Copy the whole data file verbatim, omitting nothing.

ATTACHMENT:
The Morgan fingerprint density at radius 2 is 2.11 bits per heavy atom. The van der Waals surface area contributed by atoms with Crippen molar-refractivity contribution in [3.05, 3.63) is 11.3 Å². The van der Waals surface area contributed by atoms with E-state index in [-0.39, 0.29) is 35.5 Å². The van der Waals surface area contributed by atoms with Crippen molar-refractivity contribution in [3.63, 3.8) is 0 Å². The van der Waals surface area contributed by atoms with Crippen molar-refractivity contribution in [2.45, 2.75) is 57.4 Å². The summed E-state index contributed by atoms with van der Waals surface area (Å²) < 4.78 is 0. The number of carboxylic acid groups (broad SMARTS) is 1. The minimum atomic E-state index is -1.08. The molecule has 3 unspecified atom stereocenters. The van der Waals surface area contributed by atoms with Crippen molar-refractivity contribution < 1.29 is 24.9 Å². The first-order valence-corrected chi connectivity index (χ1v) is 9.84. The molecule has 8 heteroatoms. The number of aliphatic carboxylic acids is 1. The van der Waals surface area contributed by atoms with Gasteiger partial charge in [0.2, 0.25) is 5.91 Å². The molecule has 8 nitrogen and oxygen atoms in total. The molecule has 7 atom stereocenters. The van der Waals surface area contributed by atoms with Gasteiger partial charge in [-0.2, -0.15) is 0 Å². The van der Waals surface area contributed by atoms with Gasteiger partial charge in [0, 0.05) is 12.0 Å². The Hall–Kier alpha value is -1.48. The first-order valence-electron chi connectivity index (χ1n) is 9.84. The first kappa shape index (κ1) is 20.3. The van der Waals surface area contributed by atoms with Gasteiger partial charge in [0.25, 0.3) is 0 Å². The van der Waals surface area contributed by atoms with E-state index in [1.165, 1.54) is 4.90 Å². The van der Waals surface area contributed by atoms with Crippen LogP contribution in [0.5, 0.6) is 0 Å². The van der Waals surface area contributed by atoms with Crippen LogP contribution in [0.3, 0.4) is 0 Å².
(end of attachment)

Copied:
The Morgan fingerprint density at radius 2 is 2.11 bits per heavy atom. The van der Waals surface area contributed by atoms with Crippen molar-refractivity contribution in [3.05, 3.63) is 11.3 Å². The van der Waals surface area contributed by atoms with E-state index in [-0.39, 0.29) is 35.5 Å². The van der Waals surface area contributed by atoms with Crippen molar-refractivity contribution in [3.63, 3.8) is 0 Å². The van der Waals surface area contributed by atoms with Crippen molar-refractivity contribution in [2.45, 2.75) is 57.4 Å². The summed E-state index contributed by atoms with van der Waals surface area (Å²) < 4.78 is 0. The number of carboxylic acid groups (broad SMARTS) is 1. The minimum atomic E-state index is -1.08. The molecule has 3 unspecified atom stereocenters. The van der Waals surface area contributed by atoms with Crippen molar-refractivity contribution < 1.29 is 24.9 Å². The first-order valence-corrected chi connectivity index (χ1v) is 9.84. The molecule has 8 heteroatoms. The number of aliphatic carboxylic acids is 1. The van der Waals surface area contributed by atoms with Gasteiger partial charge in [0.2, 0.25) is 5.91 Å². The molecule has 8 nitrogen and oxygen atoms in total. The molecule has 7 atom stereocenters. The van der Waals surface area contributed by atoms with Gasteiger partial charge in [-0.2, -0.15) is 0 Å². The van der Waals surface area contributed by atoms with Gasteiger partial charge in [0, 0.05) is 12.0 Å². The Hall–Kier alpha value is -1.48. The first-order valence-electron chi connectivity index (χ1n) is 9.84. The first kappa shape index (κ1) is 20.3. The van der Waals surface area contributed by atoms with Gasteiger partial charge in [0.25, 0.3) is 0 Å². The van der Waals surface area contributed by atoms with E-state index in [1.165, 1.54) is 4.90 Å². The van der Waals surface area contributed by atoms with Crippen LogP contribution in [0.5, 0.6) is 0 Å². The van der Waals surface area contributed by atoms with Crippen LogP contribution in [0.3, 0.4) is 0 Å².